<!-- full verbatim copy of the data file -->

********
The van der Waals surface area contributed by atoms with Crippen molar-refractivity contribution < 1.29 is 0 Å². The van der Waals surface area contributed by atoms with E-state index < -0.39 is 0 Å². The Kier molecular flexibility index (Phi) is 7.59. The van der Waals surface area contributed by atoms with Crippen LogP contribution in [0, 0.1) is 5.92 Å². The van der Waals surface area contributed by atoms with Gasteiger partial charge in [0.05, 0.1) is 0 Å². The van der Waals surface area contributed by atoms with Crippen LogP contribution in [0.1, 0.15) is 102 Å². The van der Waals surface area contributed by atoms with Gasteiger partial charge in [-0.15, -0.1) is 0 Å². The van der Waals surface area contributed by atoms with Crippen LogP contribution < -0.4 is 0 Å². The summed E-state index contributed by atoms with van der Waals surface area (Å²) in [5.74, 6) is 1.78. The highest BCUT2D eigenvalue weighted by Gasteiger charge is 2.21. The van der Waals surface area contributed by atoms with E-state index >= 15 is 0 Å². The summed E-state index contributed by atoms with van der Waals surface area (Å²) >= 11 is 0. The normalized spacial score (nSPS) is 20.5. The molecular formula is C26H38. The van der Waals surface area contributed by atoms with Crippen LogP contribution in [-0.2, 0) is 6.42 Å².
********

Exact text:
The van der Waals surface area contributed by atoms with Crippen molar-refractivity contribution < 1.29 is 0 Å². The van der Waals surface area contributed by atoms with E-state index < -0.39 is 0 Å². The Kier molecular flexibility index (Phi) is 7.59. The van der Waals surface area contributed by atoms with Crippen LogP contribution in [0, 0.1) is 5.92 Å². The van der Waals surface area contributed by atoms with Gasteiger partial charge in [0.05, 0.1) is 0 Å². The van der Waals surface area contributed by atoms with Crippen LogP contribution in [0.1, 0.15) is 102 Å². The van der Waals surface area contributed by atoms with Gasteiger partial charge in [-0.15, -0.1) is 0 Å². The van der Waals surface area contributed by atoms with Crippen LogP contribution < -0.4 is 0 Å². The summed E-state index contributed by atoms with van der Waals surface area (Å²) in [5.74, 6) is 1.78. The highest BCUT2D eigenvalue weighted by Gasteiger charge is 2.21. The van der Waals surface area contributed by atoms with E-state index >= 15 is 0 Å². The summed E-state index contributed by atoms with van der Waals surface area (Å²) >= 11 is 0. The normalized spacial score (nSPS) is 20.5. The molecular formula is C26H38. The van der Waals surface area contributed by atoms with Crippen LogP contribution in [-0.2, 0) is 6.42 Å².